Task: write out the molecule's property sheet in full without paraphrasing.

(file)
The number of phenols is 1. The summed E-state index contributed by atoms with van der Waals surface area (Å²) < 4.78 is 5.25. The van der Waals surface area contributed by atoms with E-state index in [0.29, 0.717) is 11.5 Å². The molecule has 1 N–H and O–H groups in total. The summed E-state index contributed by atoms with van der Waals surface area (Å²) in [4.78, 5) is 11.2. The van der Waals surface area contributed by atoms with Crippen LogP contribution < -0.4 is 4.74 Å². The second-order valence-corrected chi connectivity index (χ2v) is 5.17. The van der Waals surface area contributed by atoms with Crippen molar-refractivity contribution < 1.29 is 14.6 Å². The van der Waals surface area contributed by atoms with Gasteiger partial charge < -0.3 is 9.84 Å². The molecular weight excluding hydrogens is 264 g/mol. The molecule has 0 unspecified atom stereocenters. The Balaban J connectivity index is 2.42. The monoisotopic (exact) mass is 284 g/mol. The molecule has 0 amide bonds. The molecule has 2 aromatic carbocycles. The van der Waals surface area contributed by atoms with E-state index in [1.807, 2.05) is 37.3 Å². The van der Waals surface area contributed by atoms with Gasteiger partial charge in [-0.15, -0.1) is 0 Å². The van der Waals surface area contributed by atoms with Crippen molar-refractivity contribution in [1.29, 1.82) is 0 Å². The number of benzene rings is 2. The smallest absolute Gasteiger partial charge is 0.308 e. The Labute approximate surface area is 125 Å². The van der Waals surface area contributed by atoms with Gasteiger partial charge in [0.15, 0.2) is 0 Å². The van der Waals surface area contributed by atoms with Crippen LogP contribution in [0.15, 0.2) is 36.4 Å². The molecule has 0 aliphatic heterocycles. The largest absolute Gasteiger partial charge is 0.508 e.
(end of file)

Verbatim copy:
The number of phenols is 1. The summed E-state index contributed by atoms with van der Waals surface area (Å²) < 4.78 is 5.25. The van der Waals surface area contributed by atoms with E-state index in [0.29, 0.717) is 11.5 Å². The molecule has 1 N–H and O–H groups in total. The summed E-state index contributed by atoms with van der Waals surface area (Å²) in [4.78, 5) is 11.2. The van der Waals surface area contributed by atoms with Crippen LogP contribution < -0.4 is 4.74 Å². The second-order valence-corrected chi connectivity index (χ2v) is 5.17. The van der Waals surface area contributed by atoms with Crippen molar-refractivity contribution < 1.29 is 14.6 Å². The van der Waals surface area contributed by atoms with Gasteiger partial charge < -0.3 is 9.84 Å². The molecular weight excluding hydrogens is 264 g/mol. The molecule has 0 unspecified atom stereocenters. The Balaban J connectivity index is 2.42. The monoisotopic (exact) mass is 284 g/mol. The molecule has 0 amide bonds. The molecule has 2 aromatic carbocycles. The van der Waals surface area contributed by atoms with E-state index in [1.807, 2.05) is 37.3 Å². The van der Waals surface area contributed by atoms with Gasteiger partial charge in [-0.15, -0.1) is 0 Å². The van der Waals surface area contributed by atoms with Crippen molar-refractivity contribution in [1.29, 1.82) is 0 Å². The number of benzene rings is 2. The smallest absolute Gasteiger partial charge is 0.308 e. The Labute approximate surface area is 125 Å². The van der Waals surface area contributed by atoms with Gasteiger partial charge in [0.15, 0.2) is 0 Å². The van der Waals surface area contributed by atoms with Crippen LogP contribution in [0.15, 0.2) is 36.4 Å². The molecule has 0 aliphatic heterocycles. The largest absolute Gasteiger partial charge is 0.508 e.